It was interesting in Pamuk’s chapters reading about the difference between seeing Istanbul through the lens of melancholy as someone who lived there versus the melancholy described in the other works he mentioned of a tourist traveling through a poverty stricken area. How there was almost an honor in the type of melancholy felt by people who live in Istanbul, and how that cultural melancholy differs from solitary melancholy.
The article on the other hand described more of a pride in Istanbul’s history than the book did. The article made it seem like people didn’t want their history destroyed (and they won out).
To me, the book and the article seemed to contradict themselves in terms of Istanbul pride and melancholy. Nevertheless, they were both very interesting to read.
The history of olive oil was definitely very interesting. I think the argument on the naturalness of olive oil stood out the most to me. Olives are inedible in their pure form, so some sort of measures are already taken to make olives edible. Does that make them unnatural? Not necessarily, but it does make for an interesting point in the debate of how natural the fat is in olive oil. No doubt it’s better for one than most fats, but it is interesting to see both sides of the idea. I’ve also always been confused as to what extra-virgin meant when it came to olive oil, so to see that explained quite well was nice. Now I know what extra-virgin means.
The author brings up some great points about the history of Judaism and Israel as seen through the anthropological and archaeological record. The history seen within many parts of Israel is closely intertwined with big archaeological finds associated with certain eras as discussed in the reading. I did not realize just how closely related more current areas of Israel is with the history associated with those areas.
One thing that did bug me about this reading was the digs made against Palestinian people, and how they aren’t as interested in their own past as the Jewish/Israelites. I guess to me not being crazy national about your past and country isn’t really the same thing as not being concerned about your past. One can be interested about history and the past without shouting it to the world all of the time.
How proud Israelite anthropologists and archaeologists are of their interwoven everything is was kind of odd to me. It seemed like all of their pride in their country came from the telling of their past and how they overcame instead of how their country was functioning in the present.
Mainly, the author made lots of great points about how religion is so closely related to the way they view different artifacts from the past, and how different eras of history are studied. In the now liberal and democratic state of Israel, monuments and such from minority religions are protected, but that makes it seem like those artifacts could have been destroyed before. Did they? I’m not sure if anyone really knows, but it seems to me that the nationalist pride of Judaism could have gotten in the way of science a few times. Also the practice of labeling items with religious group names instead of the eras they were associated with struck me as odd. Why mark things as Arab or Christian instead of marking them as from Early Islamic Empire or Roman Era? Seems like it is a way to remind people that there are distinct populations of people in Israel, and they will always be minorities in a Jewish state.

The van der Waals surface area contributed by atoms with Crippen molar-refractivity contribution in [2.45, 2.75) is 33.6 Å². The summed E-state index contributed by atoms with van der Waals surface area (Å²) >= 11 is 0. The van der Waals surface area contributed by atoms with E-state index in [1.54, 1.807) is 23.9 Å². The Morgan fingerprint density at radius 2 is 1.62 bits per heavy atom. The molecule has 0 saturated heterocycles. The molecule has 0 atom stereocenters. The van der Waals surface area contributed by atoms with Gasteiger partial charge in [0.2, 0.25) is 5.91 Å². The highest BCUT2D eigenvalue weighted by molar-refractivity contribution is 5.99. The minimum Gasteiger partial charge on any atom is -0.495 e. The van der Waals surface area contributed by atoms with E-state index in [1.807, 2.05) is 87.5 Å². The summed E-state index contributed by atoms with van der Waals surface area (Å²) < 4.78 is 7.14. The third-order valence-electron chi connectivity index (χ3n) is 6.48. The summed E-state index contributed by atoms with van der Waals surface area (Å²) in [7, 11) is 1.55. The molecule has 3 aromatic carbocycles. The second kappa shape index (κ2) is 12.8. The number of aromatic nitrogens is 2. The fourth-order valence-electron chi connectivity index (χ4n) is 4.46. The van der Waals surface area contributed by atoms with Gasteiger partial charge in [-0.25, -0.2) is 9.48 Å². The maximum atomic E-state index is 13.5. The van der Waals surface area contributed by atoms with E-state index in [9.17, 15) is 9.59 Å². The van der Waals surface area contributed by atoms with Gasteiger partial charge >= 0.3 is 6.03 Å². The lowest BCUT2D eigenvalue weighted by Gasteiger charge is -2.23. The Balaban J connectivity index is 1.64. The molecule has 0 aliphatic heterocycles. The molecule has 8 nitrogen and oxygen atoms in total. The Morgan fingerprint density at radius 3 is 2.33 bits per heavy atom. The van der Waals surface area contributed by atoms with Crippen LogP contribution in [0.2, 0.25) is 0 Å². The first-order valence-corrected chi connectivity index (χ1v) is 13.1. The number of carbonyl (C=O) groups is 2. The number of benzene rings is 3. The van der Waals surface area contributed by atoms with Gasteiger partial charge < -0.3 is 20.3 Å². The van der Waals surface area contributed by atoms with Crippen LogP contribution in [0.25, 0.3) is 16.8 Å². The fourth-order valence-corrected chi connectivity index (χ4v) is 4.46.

I was pleasantly surprised by the story method used in Abu-Lughod’s book. I’ll freely admit that I’m usually a skimmer if a reading is over 40 pages, but I instantly fell into this book. The way it was written makes it easy to understand, and the stories make one feel like they were right there in the room also.
Chapter 1 was quite an interesting chapter to me. It honestly seemed like every other story was one where Migdim was cursing about her sons and how moronic they were. The story about the parallel-cousin marriage and how Migdim really did not want to marry those certain guys was really revealing to me. The way she used manipulation to ensure she was at least somewhat happy throughout her life really helped me understand some of the dynamics of their culture. In the end, her manipulation worked, but to me, it’s sad it even had to resort to that in the first place. In the end, chapter 1 made me think about how it seemed like her sons were just living for the money and the women, and her daughters and daughters-in-law really cared about Migdim herself.
The stories of reproduction from chapter 3 were both exciting and heartbreaking. They really revealed the thoughts on reproduction, their superstitions and cures for ailments, and how valued children are in their society. The stories of the ones who had trouble getting pregnant or had miscarriages were slightly heartbreaking to me. Wanting to take away your daughter because the couple is having problems having children just seems so selfish and odd to me. The list of different ways to “unblock” a woman did have me cracking up some just purely due to the long list and serious thoughts behind it.
I throughly enjoyed this reading, and am looking forward to reading the rest.